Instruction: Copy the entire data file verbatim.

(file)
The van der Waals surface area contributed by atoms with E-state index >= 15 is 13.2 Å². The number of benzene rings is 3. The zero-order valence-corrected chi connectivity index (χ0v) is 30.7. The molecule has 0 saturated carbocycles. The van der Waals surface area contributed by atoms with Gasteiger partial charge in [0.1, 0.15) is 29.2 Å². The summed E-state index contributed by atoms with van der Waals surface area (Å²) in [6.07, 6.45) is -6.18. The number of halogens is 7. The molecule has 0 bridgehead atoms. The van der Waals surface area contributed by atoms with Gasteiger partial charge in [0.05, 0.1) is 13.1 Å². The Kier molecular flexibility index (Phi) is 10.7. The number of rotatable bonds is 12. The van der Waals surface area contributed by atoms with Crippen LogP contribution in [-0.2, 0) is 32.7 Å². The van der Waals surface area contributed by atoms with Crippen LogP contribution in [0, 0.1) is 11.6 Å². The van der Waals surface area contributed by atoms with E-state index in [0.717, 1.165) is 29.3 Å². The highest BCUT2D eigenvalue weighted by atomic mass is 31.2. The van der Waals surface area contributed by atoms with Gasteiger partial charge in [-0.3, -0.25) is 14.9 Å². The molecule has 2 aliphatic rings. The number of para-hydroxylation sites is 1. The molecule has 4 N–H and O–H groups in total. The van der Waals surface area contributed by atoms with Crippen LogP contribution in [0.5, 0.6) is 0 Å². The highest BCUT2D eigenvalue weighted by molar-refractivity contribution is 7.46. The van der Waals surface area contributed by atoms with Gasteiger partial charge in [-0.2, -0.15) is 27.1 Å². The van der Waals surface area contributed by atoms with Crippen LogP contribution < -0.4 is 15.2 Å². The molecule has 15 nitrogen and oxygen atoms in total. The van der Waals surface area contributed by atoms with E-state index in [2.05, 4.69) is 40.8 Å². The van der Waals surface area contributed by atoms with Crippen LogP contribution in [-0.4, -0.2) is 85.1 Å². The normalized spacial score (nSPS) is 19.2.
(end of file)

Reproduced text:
The van der Waals surface area contributed by atoms with E-state index >= 15 is 13.2 Å². The number of benzene rings is 3. The zero-order valence-corrected chi connectivity index (χ0v) is 30.7. The molecule has 0 saturated carbocycles. The van der Waals surface area contributed by atoms with Gasteiger partial charge in [0.1, 0.15) is 29.2 Å². The summed E-state index contributed by atoms with van der Waals surface area (Å²) in [6.07, 6.45) is -6.18. The number of halogens is 7. The molecule has 0 bridgehead atoms. The van der Waals surface area contributed by atoms with Gasteiger partial charge in [0.05, 0.1) is 13.1 Å². The Kier molecular flexibility index (Phi) is 10.7. The number of rotatable bonds is 12. The van der Waals surface area contributed by atoms with Crippen LogP contribution in [-0.2, 0) is 32.7 Å². The van der Waals surface area contributed by atoms with Crippen LogP contribution in [0, 0.1) is 11.6 Å². The van der Waals surface area contributed by atoms with E-state index in [0.717, 1.165) is 29.3 Å². The highest BCUT2D eigenvalue weighted by atomic mass is 31.2. The van der Waals surface area contributed by atoms with Gasteiger partial charge in [-0.3, -0.25) is 14.9 Å². The molecule has 2 aliphatic rings. The number of para-hydroxylation sites is 1. The molecule has 4 N–H and O–H groups in total. The van der Waals surface area contributed by atoms with Crippen LogP contribution in [0.5, 0.6) is 0 Å². The highest BCUT2D eigenvalue weighted by molar-refractivity contribution is 7.46. The van der Waals surface area contributed by atoms with Gasteiger partial charge in [-0.2, -0.15) is 27.1 Å². The van der Waals surface area contributed by atoms with Crippen LogP contribution < -0.4 is 15.2 Å². The molecule has 15 nitrogen and oxygen atoms in total. The van der Waals surface area contributed by atoms with E-state index in [2.05, 4.69) is 40.8 Å². The van der Waals surface area contributed by atoms with Crippen LogP contribution in [-0.4, -0.2) is 85.1 Å². The normalized spacial score (nSPS) is 19.2.